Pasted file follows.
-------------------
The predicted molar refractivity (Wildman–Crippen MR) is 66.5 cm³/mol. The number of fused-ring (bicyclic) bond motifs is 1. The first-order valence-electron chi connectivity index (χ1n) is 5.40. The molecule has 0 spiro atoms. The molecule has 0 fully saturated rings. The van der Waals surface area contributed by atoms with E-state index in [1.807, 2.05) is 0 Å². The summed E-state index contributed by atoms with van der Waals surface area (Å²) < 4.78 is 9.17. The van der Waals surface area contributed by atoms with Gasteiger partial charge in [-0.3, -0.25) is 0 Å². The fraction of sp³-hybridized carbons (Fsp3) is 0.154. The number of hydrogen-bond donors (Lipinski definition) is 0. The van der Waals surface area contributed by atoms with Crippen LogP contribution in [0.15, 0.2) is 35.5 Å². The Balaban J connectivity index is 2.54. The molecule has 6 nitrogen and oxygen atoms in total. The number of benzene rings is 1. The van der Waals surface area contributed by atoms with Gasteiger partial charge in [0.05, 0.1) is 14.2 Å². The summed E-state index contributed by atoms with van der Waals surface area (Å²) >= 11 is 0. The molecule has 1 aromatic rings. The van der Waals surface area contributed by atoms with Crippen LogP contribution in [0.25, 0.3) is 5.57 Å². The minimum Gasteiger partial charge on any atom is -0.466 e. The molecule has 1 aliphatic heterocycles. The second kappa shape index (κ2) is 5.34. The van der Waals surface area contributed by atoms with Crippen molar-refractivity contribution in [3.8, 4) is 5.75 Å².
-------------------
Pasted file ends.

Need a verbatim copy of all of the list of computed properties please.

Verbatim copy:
The predicted molar refractivity (Wildman–Crippen MR) is 66.5 cm³/mol. The number of fused-ring (bicyclic) bond motifs is 1. The first-order valence-electron chi connectivity index (χ1n) is 5.40. The molecule has 0 spiro atoms. The molecule has 0 fully saturated rings. The van der Waals surface area contributed by atoms with E-state index in [1.807, 2.05) is 0 Å². The summed E-state index contributed by atoms with van der Waals surface area (Å²) < 4.78 is 9.17. The van der Waals surface area contributed by atoms with Gasteiger partial charge in [-0.3, -0.25) is 0 Å². The fraction of sp³-hybridized carbons (Fsp3) is 0.154. The number of hydrogen-bond donors (Lipinski definition) is 0. The van der Waals surface area contributed by atoms with Crippen LogP contribution in [0.15, 0.2) is 35.5 Å². The Balaban J connectivity index is 2.54. The molecule has 6 nitrogen and oxygen atoms in total. The number of benzene rings is 1. The van der Waals surface area contributed by atoms with Gasteiger partial charge in [0.05, 0.1) is 14.2 Å². The summed E-state index contributed by atoms with van der Waals surface area (Å²) >= 11 is 0. The molecule has 1 aromatic rings. The van der Waals surface area contributed by atoms with Crippen LogP contribution in [0.25, 0.3) is 5.57 Å². The minimum Gasteiger partial charge on any atom is -0.466 e. The molecule has 1 aliphatic heterocycles. The second kappa shape index (κ2) is 5.34. The van der Waals surface area contributed by atoms with Crippen molar-refractivity contribution in [3.8, 4) is 5.75 Å².